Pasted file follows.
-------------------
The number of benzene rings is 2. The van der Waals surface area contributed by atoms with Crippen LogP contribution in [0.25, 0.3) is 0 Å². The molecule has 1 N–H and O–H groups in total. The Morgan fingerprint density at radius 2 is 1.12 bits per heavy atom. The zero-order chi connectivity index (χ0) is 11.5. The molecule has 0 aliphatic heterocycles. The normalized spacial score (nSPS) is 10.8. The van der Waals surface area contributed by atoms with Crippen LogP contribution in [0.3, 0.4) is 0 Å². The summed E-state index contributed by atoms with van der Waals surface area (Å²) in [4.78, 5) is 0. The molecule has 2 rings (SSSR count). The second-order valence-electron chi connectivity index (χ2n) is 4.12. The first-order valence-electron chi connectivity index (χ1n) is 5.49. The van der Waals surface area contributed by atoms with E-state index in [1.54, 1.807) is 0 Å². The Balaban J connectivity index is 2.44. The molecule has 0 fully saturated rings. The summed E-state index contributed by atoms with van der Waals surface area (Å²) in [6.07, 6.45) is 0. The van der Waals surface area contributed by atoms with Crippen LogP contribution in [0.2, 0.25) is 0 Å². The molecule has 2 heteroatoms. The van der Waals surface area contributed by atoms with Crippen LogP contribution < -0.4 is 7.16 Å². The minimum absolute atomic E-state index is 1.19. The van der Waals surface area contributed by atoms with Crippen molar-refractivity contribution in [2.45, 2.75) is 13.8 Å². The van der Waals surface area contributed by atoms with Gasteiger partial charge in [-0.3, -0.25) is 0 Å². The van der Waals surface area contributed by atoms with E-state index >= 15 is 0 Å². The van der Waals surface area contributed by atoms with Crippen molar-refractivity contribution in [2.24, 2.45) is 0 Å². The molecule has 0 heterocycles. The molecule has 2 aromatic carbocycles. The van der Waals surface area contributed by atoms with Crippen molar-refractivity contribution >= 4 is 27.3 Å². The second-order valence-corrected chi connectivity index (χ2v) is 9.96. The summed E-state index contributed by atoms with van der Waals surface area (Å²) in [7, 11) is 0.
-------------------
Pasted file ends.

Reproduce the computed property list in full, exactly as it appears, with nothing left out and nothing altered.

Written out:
The number of benzene rings is 2. The van der Waals surface area contributed by atoms with Crippen LogP contribution in [0.25, 0.3) is 0 Å². The molecule has 1 N–H and O–H groups in total. The Morgan fingerprint density at radius 2 is 1.12 bits per heavy atom. The zero-order chi connectivity index (χ0) is 11.5. The molecule has 0 aliphatic heterocycles. The normalized spacial score (nSPS) is 10.8. The van der Waals surface area contributed by atoms with Crippen LogP contribution in [0.3, 0.4) is 0 Å². The summed E-state index contributed by atoms with van der Waals surface area (Å²) in [4.78, 5) is 0. The molecule has 2 rings (SSSR count). The second-order valence-electron chi connectivity index (χ2n) is 4.12. The first-order valence-electron chi connectivity index (χ1n) is 5.49. The van der Waals surface area contributed by atoms with E-state index in [1.54, 1.807) is 0 Å². The Balaban J connectivity index is 2.44. The molecule has 0 fully saturated rings. The summed E-state index contributed by atoms with van der Waals surface area (Å²) in [6.07, 6.45) is 0. The van der Waals surface area contributed by atoms with Crippen LogP contribution in [0.2, 0.25) is 0 Å². The molecule has 2 heteroatoms. The van der Waals surface area contributed by atoms with Crippen LogP contribution < -0.4 is 7.16 Å². The minimum absolute atomic E-state index is 1.19. The van der Waals surface area contributed by atoms with Crippen molar-refractivity contribution in [2.45, 2.75) is 13.8 Å². The van der Waals surface area contributed by atoms with Gasteiger partial charge in [-0.3, -0.25) is 0 Å². The van der Waals surface area contributed by atoms with E-state index >= 15 is 0 Å². The van der Waals surface area contributed by atoms with Crippen molar-refractivity contribution in [2.24, 2.45) is 0 Å². The molecule has 0 heterocycles. The molecule has 2 aromatic carbocycles. The van der Waals surface area contributed by atoms with Crippen molar-refractivity contribution >= 4 is 27.3 Å². The second-order valence-corrected chi connectivity index (χ2v) is 9.96. The summed E-state index contributed by atoms with van der Waals surface area (Å²) in [7, 11) is 0.